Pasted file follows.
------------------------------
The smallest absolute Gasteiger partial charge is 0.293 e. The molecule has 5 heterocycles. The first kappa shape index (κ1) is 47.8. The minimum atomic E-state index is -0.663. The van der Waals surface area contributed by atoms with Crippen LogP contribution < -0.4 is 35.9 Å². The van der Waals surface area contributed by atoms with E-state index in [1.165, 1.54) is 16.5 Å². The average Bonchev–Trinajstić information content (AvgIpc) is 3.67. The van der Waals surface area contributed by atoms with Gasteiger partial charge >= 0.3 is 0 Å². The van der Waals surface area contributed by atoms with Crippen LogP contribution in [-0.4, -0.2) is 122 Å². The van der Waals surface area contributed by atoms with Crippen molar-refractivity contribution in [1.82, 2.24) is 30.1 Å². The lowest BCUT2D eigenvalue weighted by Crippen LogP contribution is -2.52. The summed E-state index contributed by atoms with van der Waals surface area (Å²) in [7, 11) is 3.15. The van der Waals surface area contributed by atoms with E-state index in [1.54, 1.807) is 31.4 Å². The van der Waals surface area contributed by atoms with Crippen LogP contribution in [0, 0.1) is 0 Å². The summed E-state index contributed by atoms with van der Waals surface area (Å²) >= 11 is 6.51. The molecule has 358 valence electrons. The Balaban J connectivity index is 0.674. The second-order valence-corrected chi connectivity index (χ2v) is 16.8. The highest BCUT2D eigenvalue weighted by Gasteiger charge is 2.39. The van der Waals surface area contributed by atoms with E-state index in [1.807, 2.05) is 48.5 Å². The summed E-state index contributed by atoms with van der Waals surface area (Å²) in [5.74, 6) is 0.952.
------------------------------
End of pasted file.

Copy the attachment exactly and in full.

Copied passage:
The smallest absolute Gasteiger partial charge is 0.293 e. The molecule has 5 heterocycles. The first kappa shape index (κ1) is 47.8. The minimum atomic E-state index is -0.663. The van der Waals surface area contributed by atoms with Crippen LogP contribution < -0.4 is 35.9 Å². The van der Waals surface area contributed by atoms with E-state index in [1.165, 1.54) is 16.5 Å². The average Bonchev–Trinajstić information content (AvgIpc) is 3.67. The van der Waals surface area contributed by atoms with Gasteiger partial charge >= 0.3 is 0 Å². The van der Waals surface area contributed by atoms with Crippen LogP contribution in [-0.4, -0.2) is 122 Å². The van der Waals surface area contributed by atoms with Crippen molar-refractivity contribution in [1.82, 2.24) is 30.1 Å². The lowest BCUT2D eigenvalue weighted by Crippen LogP contribution is -2.52. The summed E-state index contributed by atoms with van der Waals surface area (Å²) in [7, 11) is 3.15. The van der Waals surface area contributed by atoms with E-state index in [1.54, 1.807) is 31.4 Å². The van der Waals surface area contributed by atoms with Crippen LogP contribution in [0, 0.1) is 0 Å². The summed E-state index contributed by atoms with van der Waals surface area (Å²) >= 11 is 6.51. The molecule has 358 valence electrons. The Balaban J connectivity index is 0.674. The second-order valence-corrected chi connectivity index (χ2v) is 16.8. The highest BCUT2D eigenvalue weighted by Gasteiger charge is 2.39. The van der Waals surface area contributed by atoms with E-state index in [1.807, 2.05) is 48.5 Å². The summed E-state index contributed by atoms with van der Waals surface area (Å²) in [5.74, 6) is 0.952.